Check the BC Centre for Disease Control (BCCDC) bulletins on emerging respiratory viruses for current information. General information on the Coronavirus Disease is also available from the BCCDC. Check the World Health Organization website for situation updates on Coronavirus Disease.

How is coronavirus transmitted? 

Coronavirus is spread from an infected person through:

  • Droplets spread when a person coughs or sneezes
  • Close personal contact such as touching or shaking hands
  • The virus is not known to be airborne (e.g. transmitted through the particles floating in the air) and it is not something that comes in through the skin.
  • Touching an object or surface with the virus on it, then touching your mouth, nose or eyes before washing your hands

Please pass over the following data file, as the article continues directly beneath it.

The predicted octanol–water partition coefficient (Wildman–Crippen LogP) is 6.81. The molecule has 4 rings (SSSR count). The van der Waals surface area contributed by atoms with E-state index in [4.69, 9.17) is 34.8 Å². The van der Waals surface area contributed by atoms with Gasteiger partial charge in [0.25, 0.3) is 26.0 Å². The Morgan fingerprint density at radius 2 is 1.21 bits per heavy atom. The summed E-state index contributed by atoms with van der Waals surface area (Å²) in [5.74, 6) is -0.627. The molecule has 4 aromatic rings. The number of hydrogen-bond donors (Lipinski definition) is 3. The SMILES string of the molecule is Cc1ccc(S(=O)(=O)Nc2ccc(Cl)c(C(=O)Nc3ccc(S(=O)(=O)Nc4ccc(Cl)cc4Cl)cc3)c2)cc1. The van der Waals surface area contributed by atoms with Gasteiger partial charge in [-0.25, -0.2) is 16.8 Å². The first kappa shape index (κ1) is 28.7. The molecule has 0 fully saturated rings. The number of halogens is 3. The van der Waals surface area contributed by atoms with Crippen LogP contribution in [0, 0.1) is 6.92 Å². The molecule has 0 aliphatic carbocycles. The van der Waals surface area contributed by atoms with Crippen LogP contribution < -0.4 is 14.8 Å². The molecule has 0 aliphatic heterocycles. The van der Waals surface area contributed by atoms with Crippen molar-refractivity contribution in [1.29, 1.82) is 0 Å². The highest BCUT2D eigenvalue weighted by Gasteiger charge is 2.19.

What is the difference between droplet contact and airborne transmission? 

Droplet Contact:  Some diseases can be transferred by large infected droplets contacting surfaces of the eye, nose, or mouth. For example, large droplets that may be visible to the naked eye are generated when a person sneezes or coughs. These droplets typically spread only one to two metres and are too large to float in the air (i.e. airborne) and quickly fall to the ground. Influenza and SARS are two examples of diseases capable of being transmitted from droplet contact. Currently, health experts believe that coronavirus can also be transmitted in this way.

Airborne transmission:  This occurs when much smaller evaporated droplets or dust particles containing the microorganism float in the air for long periods of time. Transmission occurs when others breathe the microorganism into their throat or lungs.  Examples of diseases capable of airborne transmission include measles, chickenpox and tuberculosis.  Currently, health experts believe that coronavirus cannot be transmitted through airborne transmission. 

What are the symptoms?